08 July, 2011
Zoloft & Vitamin B12 Absorption
Zoloft, the brand name of sertraline, is a prescription medication used to treat major depression, obsessive compulsive disorder, panic disorder, posttraumatic stress disorder and premenstrual dysphoric disorder. It belongs to the class of antidepressants called selective serotonin reuptake inhibitors. Vitamin B12 is a water soluble vitamin used for vitamin B12 deficiency, megaloblastic anemia due to vitamin B12 deficiency and pernicious anemia. Before using these products together, speak with a health care professional to ensure your safety.
Zoloft works by blocking the reabsorption of serotonin, a neurotransmitter found in the brain. This allows serotonin to remain in the brain for a longer period of time and decreases the symptoms of depression. Vitamin B12 plays a role in the breakdown of fat and carbohydrate and the formation of proteins. It also helps the cells replicate and is involved in the production of blood cells.
The liver has a high amount of the cytochrome P450 enzymes, which are involved in the breakdown of medications; two of these enzymes, the CYP 2C19 and CYP 2D6, metabolize or break down Zoloft. The medication is removed from the body through the urine and feces. Vitamin B12 is absorbed from the stomach and is stored primarily in the kidneys, liver and adrenal glands.
Zoloft may affect the levels of medications that are broken down in the body in same manner. Some examples of these medications include tramadol, phenytoin, valproic acid, lithium, warfarin and sumatriptan. Vitamin B12 may affect certain medications, including phenytoin, phenobarbital, colchicine, methotrexate and metformin. It may also affect the levels of bile acid sequestrants, such as colestipol, cholestyramine and colsevelam, and proton pump inhibitors, such as omeprazole, esomeprazole and lansoprazole. There is no evidence that Zoloft affects the absorption of vitamin B12, or that the levels of Zoloft are affected by the vitamin.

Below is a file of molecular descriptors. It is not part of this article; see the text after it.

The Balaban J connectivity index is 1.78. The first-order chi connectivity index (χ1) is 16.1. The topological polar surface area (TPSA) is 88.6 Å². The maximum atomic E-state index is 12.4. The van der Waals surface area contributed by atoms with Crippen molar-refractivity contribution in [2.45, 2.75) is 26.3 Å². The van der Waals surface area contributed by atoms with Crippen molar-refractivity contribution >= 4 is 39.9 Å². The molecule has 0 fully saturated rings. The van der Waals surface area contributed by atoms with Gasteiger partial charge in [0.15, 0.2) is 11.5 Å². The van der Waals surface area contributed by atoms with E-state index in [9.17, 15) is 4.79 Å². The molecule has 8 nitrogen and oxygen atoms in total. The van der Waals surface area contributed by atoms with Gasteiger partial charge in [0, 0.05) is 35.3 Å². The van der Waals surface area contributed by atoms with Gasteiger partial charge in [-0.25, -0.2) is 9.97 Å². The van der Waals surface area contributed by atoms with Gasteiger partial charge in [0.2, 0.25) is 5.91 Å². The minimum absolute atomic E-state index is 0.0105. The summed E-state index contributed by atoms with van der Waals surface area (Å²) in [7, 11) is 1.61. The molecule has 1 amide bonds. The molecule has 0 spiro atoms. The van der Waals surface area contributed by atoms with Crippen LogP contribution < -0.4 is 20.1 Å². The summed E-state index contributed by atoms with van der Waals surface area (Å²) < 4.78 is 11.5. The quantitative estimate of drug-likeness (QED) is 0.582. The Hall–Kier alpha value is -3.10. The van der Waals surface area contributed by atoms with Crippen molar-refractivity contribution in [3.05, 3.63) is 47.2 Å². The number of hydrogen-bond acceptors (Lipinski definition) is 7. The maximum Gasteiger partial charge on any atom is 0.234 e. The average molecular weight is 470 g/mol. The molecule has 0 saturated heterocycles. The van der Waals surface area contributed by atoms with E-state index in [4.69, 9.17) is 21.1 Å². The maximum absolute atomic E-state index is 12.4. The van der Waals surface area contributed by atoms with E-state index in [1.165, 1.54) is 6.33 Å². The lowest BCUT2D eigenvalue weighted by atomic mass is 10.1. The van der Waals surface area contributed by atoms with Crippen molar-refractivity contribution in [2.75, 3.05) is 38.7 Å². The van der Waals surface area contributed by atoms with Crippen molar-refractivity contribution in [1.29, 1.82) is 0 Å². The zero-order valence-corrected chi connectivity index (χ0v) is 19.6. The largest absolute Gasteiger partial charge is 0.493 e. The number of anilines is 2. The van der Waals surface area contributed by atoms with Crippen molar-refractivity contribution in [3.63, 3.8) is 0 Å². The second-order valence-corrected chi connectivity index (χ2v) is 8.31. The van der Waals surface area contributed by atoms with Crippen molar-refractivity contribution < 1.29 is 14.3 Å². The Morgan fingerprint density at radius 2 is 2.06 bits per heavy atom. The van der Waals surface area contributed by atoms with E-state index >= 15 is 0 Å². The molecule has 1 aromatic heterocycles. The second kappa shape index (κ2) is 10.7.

Avoiding Side Effects
Every body is different, and you may react a certain way to a medication; therefore, if you take Zoloft, speak with your physician before using vitamin B12 supplements. Your physician can determine if you are able to take the vitamin and recommend a proper dose. Furthermore, your physician can monitor you accordingly. Be aware of which side effect is normal and which requires medical attention. If you are unsure, always ask a health care professional for advice.
- "Drug Information Handbook"; Charles F. Lacy, Lora L. Armstrong, et al.; 2009
- Drugs.com: Zoloft
- University of Maryland Medical Center: Vitamin B12
- Emel Yenigelen/E+/Getty Images